More memorial and a laugh-fest than a concert movie, this is a spirited chronicle of the memories and reflections from the Beastie Boys surviving members, Michael Diamond and Adam Horovitz in Spike Jonze’s “Beastie Boys Story” which took place in front of a live crowd in May 2019. Diamond and Horovitz take the live audience to their punk and hip hop influences to its roots, exploring the origins and giving vivid insights whose controversial lyrics, songs, and personas made an uproar in their stark rise into fame in the music industry.
We watch Mike Diamond and Adam Horovitz give personal details in what led to their success, as they also discuss the late Adam Yauch as well as being represented by Def Jam executive Russell Simmons who saw instant opportunities in the young kids because the demand for white rappers was a success ready to occur, and it surely happened quite quickly. The film gives a soulful, conscious side to the Beastie Boys love and passion for hop hop. The film keeps things lively, with wit and banter on camera, punctuating the acts with archival footage and gags, while Jonze always maintains the viewers interest, focusing as much on Adam and Mike”s charm and wit, and behind the scene insights.
Jonze does allow the material to meander, as some of the pacing suffers passed the one hour mark, and the film and presentation could have benefited from some fun acts or two. The material and personal insights triumph throughout, and it would have been great had they performed a live song together in tribute to Yauch, even if they hold a principle of never performing again.
The Beastie Boys could have just become a “one hit wonder” type of band as their first pop hit, 1986’s “Fight for Your Right,” became an instant smash hit on the billboards. The best explorations of “Beastie Boys Story” is the growth this iconic band endured from their youth until their adults, not just in their music, but in character too. The band started off rowdy with their misogynistic spectacle of go go dancers and an air penis, in which they eventually led to them getting exhausted from playing the same music over and over.
Their style from their debut album “Licensed to Ill” was very novice with basic metal riffs and minimal beats, which led to them improving and experimenting, with far lesser success with their sophomore album “Paul’s Boutique” which was a commercial flop that would later to be hailed as their masterpiece as years passed by. At this point their music had a wide range of different styles and samples, which led them back to their punk influences with the early-’90s hit “Sabotage” that put them back into relevancy.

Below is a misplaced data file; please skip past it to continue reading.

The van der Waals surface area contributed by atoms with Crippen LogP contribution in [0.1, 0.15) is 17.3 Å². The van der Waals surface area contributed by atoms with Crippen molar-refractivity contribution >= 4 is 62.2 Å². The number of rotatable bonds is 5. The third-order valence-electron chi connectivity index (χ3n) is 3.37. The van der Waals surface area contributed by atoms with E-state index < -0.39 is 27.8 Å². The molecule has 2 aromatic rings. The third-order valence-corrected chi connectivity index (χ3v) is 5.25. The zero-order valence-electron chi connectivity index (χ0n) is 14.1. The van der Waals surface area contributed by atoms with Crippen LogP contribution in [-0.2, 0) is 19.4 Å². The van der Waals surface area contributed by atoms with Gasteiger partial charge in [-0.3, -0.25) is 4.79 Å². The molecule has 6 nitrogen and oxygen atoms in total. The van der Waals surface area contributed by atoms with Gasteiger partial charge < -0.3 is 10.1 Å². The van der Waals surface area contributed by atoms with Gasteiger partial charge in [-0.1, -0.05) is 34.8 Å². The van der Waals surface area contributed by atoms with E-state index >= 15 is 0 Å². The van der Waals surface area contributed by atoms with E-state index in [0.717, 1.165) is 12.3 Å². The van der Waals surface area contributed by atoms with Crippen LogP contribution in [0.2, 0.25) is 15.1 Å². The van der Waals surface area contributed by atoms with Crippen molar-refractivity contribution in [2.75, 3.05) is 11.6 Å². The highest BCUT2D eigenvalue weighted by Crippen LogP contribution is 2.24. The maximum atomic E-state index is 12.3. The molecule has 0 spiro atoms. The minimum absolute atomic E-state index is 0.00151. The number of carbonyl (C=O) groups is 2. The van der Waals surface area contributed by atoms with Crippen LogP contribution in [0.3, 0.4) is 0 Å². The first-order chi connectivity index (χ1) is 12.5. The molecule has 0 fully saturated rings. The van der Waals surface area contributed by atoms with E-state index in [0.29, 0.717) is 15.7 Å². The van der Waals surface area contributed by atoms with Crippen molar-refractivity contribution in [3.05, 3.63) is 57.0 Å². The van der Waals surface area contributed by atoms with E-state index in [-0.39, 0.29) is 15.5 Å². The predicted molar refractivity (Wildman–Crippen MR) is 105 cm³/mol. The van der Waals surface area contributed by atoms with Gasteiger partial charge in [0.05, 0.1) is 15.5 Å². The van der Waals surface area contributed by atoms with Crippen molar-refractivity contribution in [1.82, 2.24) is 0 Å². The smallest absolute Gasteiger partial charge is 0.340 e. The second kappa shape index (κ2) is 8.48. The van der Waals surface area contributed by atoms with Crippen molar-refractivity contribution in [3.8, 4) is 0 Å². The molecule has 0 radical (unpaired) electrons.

The music video of that song was also directed by Jonze as this is billed as a “live documentary audience,” as the duo of Diamond and Horovitz also run through their history with bullet points which holds a lot of regrets and melancholy in how they felt during their first live shows. They ultimately transformed themselves into the beer-frat boys they used to mock in their album “Licensed to Ill,” as they reveal how the record executives refused to pay them their royalties from the success of their first album that they spent years and their livelihoods creating.
The live concert film is inspired by the book “Beastie Boys Story”, in which Diamond and Horovitz published a collection of essays from friends and music critics that also examined the band’s fascinating history with photos and prose. “Beastie Boys Story” holds up to the task of being a compelling watch. One of the highlights of the film is when it examines the original drummer Kate Schellenbach who was eventually phased out of the group for being a girl. This shows the attitude towards women in an era that viewed females more as a sex objects, and that their egos couldn’t allow a girl to be in a group with “Boys” in their name. They also criticize and regret writing the song “Girls” that certainly holds chauvinist attitudes. This is how the Beastie Boys make reconciliation for their sexism.
The Beastie Boys broke apart in 2012 after the death of its founding member Yauch. As the film examines, Diamond and Horovitz pay great respect and melancholic tribute to Yauch who they admit was the driving force of who and what they are today, both spiritually and artistically. The Beastie Boys ended up making amends with their art, in which the documentary points out Yauch was confronted for being a hypocrite after he stands up for women in the 1994 “Sure Shot” in which Yauch refuted “I would rather be a hypocrite than the same person I was before.”
The Beastie Boys ended up getting a lot more wiser over the years, as they drifted away form hedonism and more towards advocating for progressing humanity forward. Adam converted to Buddhism and developed a friendship with the Dalai Lama, which led to being an activist for peace over bloodshed during China’s rule over Tibet which elevated the band’s public image in the 90s. The third act of the film becomes an outright tribute to Adam Yauch, to his role of a great activist, collaborator, and most importantly a friend. The film becomes mournful and therapeutic as Diamond and Horovitz open up and reveal their repressed emotions and grief.
Though Jonze defies conventional shot composition and blocking, with a few reaction shots from the crowd, inter-cut with archival footage, there is a sense of space and timing in the film that unravels well with the way it flows and connects together. Between Jonze, Diamond, and Horovitz examine the healing power of art and the relationship between music and friendship. The end result is very absorbing and undeniably moving.